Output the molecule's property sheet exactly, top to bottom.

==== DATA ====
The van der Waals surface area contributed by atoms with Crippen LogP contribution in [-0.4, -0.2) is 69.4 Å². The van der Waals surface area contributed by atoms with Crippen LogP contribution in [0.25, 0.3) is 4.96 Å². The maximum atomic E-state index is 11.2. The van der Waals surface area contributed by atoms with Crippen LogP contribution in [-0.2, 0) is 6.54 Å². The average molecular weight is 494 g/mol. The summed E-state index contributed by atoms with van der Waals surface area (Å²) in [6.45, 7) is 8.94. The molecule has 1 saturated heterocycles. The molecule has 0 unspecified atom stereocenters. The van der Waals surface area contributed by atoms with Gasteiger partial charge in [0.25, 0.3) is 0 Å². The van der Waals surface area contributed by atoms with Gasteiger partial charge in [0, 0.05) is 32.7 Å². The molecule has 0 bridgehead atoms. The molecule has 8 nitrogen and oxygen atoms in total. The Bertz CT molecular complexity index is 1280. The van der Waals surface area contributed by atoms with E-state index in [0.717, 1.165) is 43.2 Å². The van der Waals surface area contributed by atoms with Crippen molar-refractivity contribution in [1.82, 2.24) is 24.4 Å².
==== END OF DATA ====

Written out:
The van der Waals surface area contributed by atoms with Crippen LogP contribution in [-0.4, -0.2) is 69.4 Å². The van der Waals surface area contributed by atoms with Crippen LogP contribution in [0.25, 0.3) is 4.96 Å². The maximum atomic E-state index is 11.2. The van der Waals surface area contributed by atoms with Crippen LogP contribution in [-0.2, 0) is 6.54 Å². The average molecular weight is 494 g/mol. The summed E-state index contributed by atoms with van der Waals surface area (Å²) in [6.45, 7) is 8.94. The molecule has 1 saturated heterocycles. The molecule has 0 unspecified atom stereocenters. The van der Waals surface area contributed by atoms with Gasteiger partial charge in [0.25, 0.3) is 0 Å². The van der Waals surface area contributed by atoms with Gasteiger partial charge in [0, 0.05) is 32.7 Å². The molecule has 0 bridgehead atoms. The molecule has 8 nitrogen and oxygen atoms in total. The Bertz CT molecular complexity index is 1280. The van der Waals surface area contributed by atoms with E-state index in [0.717, 1.165) is 43.2 Å². The van der Waals surface area contributed by atoms with Crippen molar-refractivity contribution in [1.82, 2.24) is 24.4 Å².